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Jan. 16, 2019, 11:37 a.m.
Audience & Social

The New York Times politics editor is building trust by tweeting context around political stories

“I wanted to start engaging with readers about our intentions behind our stories.”

You can guess the kinds of complaints The New York Times gets about its political coverage. It’s too biased, too liberal. Too much coverage of the horserace, not enough coverage of the issues. Too much “But her emails!” in 2016 and not enough Trump/Russia. Too much “Racists: They’re just like us.”

With a new personal Twitter project, Patrick Healy — the Times’ politics editor and previously a reporter covering the 2004, 2008, and 2016 campaigns — is trying to address some of those concerns by giving people a view into the paper’s decision-making process.

Healy “wanted to start engaging with readers about our intentions behind our stories,” he told me, in the hopes that more transparency — about why stories are chosen, why they’re framed a certain way, and what kinds of conversations go on between reporters and editors behind the scenes — can shore up trust in the Times’ motives.

Healy’s first Twitter thread, written from a train, was on Saturday, January 5, for a story by Lisa Lerer and Susan Chira on whether a woman will win the 2020 U.S. presidential race. In the thread, Healy talked about how he and the reporters had worked to avoid sexist or gendered thinking in the piece, and how the Times’ 2020 coverage of female candidates won’t dwell on Hillary Clinton’s 2016 loss.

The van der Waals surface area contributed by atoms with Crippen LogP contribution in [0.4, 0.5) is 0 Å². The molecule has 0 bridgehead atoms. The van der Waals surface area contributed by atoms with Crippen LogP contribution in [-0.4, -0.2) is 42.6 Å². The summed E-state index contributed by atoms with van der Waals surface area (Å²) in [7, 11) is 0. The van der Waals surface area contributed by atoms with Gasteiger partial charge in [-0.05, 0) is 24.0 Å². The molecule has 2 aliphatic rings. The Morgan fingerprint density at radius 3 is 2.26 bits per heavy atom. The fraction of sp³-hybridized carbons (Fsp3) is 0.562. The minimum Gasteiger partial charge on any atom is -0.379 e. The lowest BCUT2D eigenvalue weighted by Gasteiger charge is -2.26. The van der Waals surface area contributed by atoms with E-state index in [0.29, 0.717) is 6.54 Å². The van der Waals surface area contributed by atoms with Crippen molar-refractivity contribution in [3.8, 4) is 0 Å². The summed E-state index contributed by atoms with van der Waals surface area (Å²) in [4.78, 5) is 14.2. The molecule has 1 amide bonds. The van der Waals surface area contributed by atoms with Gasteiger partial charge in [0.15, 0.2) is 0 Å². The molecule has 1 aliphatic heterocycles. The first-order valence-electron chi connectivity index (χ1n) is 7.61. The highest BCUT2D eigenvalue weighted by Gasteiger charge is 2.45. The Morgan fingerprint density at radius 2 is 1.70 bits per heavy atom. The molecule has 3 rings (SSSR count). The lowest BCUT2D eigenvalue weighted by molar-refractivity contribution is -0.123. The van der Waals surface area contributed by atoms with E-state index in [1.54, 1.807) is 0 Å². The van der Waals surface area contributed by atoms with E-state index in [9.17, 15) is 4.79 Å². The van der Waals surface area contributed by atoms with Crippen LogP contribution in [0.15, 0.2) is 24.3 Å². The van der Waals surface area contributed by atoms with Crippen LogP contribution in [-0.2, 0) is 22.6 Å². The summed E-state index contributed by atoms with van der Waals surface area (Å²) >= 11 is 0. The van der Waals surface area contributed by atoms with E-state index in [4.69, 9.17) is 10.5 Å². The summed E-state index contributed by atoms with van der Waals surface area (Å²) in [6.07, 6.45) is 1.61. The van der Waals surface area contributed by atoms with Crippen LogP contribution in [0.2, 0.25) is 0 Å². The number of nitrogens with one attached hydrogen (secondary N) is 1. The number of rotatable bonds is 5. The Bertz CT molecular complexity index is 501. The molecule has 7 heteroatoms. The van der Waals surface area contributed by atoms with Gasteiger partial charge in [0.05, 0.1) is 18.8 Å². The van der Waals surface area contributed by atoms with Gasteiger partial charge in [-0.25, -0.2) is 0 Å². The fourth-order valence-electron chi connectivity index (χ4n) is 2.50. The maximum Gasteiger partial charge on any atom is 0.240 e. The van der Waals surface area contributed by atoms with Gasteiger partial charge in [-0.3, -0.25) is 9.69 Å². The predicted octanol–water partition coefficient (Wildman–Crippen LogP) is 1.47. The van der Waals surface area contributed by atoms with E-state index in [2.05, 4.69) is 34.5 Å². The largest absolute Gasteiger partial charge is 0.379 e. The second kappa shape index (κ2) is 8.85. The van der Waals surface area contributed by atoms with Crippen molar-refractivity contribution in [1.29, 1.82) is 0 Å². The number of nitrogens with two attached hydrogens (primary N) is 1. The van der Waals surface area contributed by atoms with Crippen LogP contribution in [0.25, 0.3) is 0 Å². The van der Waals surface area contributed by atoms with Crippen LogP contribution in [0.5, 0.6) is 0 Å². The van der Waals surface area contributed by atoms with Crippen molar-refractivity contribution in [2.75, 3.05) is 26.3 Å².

Healy is doing a thread for any major political story he thinks would benefit from context and clarity about intent, “and also when I think I can provide some behind-the-scenes insight or illumination that readers might like.” He ends each one with his direct email address, asking readers to write to him with comments and feedback. The thread that’s gotten the most engagement so far was the one about racist Iowa congressman Steve King’s influence over Trump; in it, Healy explained why the Times was giving a racist a platform.

(That Times story led directly to King losing his committee seats, a House resolution condemning white supremacy, and multiple Iowa newspapers calling for his resignation.)

In another thread, Healy asked readers to suggest policy issues that they wanted to see covered.

This is a personal project for Healy, not part of a larger initiative at the Times, though it fits in with the paper’s goals to engage with readers in authentic ways. I can’t see inside Healy’s email inbox, but a glance through the replies to his tweets so far turns up quite a bit of grandstanding and random remarks like “Ffs,” “nailed it!” etc., sprinkled with constructive comments of the sort that Healy is looking for. But many of the tweets in his threads are retweeted or favorited much more often than they’re replied to, suggesting that some people are getting a benefit just from reading.

“I’ve never been a big Twitter user — while I love reading others’ tweets and learning about stories there, I’m not super-clever writing tweets and I don’t troll or argue online,” he said. “But I thought Twitter was a useful first step for explaining our story intentions.”

POSTED     Jan. 16, 2019, 11:37 a.m.
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